LOS ANGELES — Sparks rookie center Kalani Brown spoke Thursday of another “welcome-to-the-league moment,” this one involving her tangle with Las Vegas Aces star Liz Cambage, which resulted in a flagrant foul for Cambage and a technical foul for Brown.
“That’s what we’ve gotta do, bring that aggressiveness every game,” Brown said after the Sparks’ 86-74 victory. “I think that’s what Coach (Derek Fisher) has been wanting out of me – not the technical. Just the aggressiveness.”
Lessons have been bountiful for Brown and fellow Sparks rookie Marina Mabrey – opponents in the NCAA championship game in April, when Brown’s Baylor team edged Notre Dame 82-81.
Now as professionals, they’re figuring it out together, both averaging 14.8 minutes per game, eighth-most among WNBA rookies, as the Sparks (5-6) enter Sunday’s 2 p.m. contest at Staples Center against the Chicago Sky (6-5).
With Fisher resting starter Nneka Ogwumike on Thursday, the 6-foot-7 Brown played 22 minutes and broke out with a career-best 12 points against the Aces and Cambage (who took to Twitter on Friday to dispute Brown’s account of what transpired). Brown also grabbed four rebounds, blocked a shot and recorded an assist – hitting Mabrey on a backdoor cut early in the fourth quarter to extend the Sparks’ lead to 73-55.
“The play of the game was definitely Kalani’s pass to Marina on the backdoor,” Sparks forward Chiney Ogwumike said.
Hearing that, Mabrey piped in from across the locker room: “I was scared!”
“You finished it, though!” Ogwumike told her. “That’s all that matters.”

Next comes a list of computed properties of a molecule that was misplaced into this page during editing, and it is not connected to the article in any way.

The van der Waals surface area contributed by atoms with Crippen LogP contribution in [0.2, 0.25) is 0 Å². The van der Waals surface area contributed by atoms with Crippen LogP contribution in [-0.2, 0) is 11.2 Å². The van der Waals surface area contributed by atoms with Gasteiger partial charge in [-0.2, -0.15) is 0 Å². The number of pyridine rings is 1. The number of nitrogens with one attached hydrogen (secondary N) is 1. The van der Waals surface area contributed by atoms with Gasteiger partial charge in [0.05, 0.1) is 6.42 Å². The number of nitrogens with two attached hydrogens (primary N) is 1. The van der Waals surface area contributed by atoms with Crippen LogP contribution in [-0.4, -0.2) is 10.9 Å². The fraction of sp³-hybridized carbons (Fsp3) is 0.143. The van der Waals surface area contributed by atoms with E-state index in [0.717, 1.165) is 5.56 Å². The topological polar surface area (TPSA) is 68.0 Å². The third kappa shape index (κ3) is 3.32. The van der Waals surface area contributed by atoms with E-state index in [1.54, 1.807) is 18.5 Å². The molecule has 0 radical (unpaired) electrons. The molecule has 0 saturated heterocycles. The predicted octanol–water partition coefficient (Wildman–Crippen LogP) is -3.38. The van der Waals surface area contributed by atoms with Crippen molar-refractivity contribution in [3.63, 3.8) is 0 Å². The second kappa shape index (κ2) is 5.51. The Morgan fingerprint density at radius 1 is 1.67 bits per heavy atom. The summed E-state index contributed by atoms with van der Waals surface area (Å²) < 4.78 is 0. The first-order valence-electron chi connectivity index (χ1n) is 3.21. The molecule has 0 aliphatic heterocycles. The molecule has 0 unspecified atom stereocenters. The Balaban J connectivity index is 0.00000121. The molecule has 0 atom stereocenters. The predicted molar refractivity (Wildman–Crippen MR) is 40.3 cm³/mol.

There, another kernel of wisdom.
“I’m never really sure what I’m doing out there, so I decided I was going backdoor for the first time this season,” Mabrey said. “And then I see two people coming, and I’m like, ‘Oh my gosh.’ And honestly, it didn’t look like (Brown) was gonna throw it at first, she hesitated and then I was like, ‘Don’t throw it now!’ And she did anyway.”
That they converted the play was a relief, Mabrey said.
“Sometimes, when we’re on the court together for a prolonged period of time, there’s a rookie turnover that happens,” said Mabrey, a 5-11 guard who is one of only nine WNBA rookies with a positive rating (+3.6).
“We had already pulled one … and then I was like, ‘Oh, no, we’re gonna do it again!’ But instead it worked out.”
The Sparks believe it will work more often than not for Mabrey (who’s averaging 4.9 points) and Brown (4.7 points), even as the latter likely will see her minutes squeezed when second-year center Maria Vadeeva returns from the EuroBasket tournament in a couple weeks.
“I give her so much credit,” Chiney Ogwumike said of Brown. “Everybody’s always talking to her, from the coaches to the players to the development coaches, everyone’s in her ear, and she just takes a deep breath and listens and goes out there and competes.
“We’re really proud of our rooks. Our rookies are princesses, but they get turnt, you know what I mean? They go hard.”
don’t lie, first I asked the refs, then your teammates then you to tie your hair back after I had been tangled in it and whipped in the face 5 times https://t.co/uOwvq2ri6C
— Elizabeth Cambage (@ecambage) June 28, 2019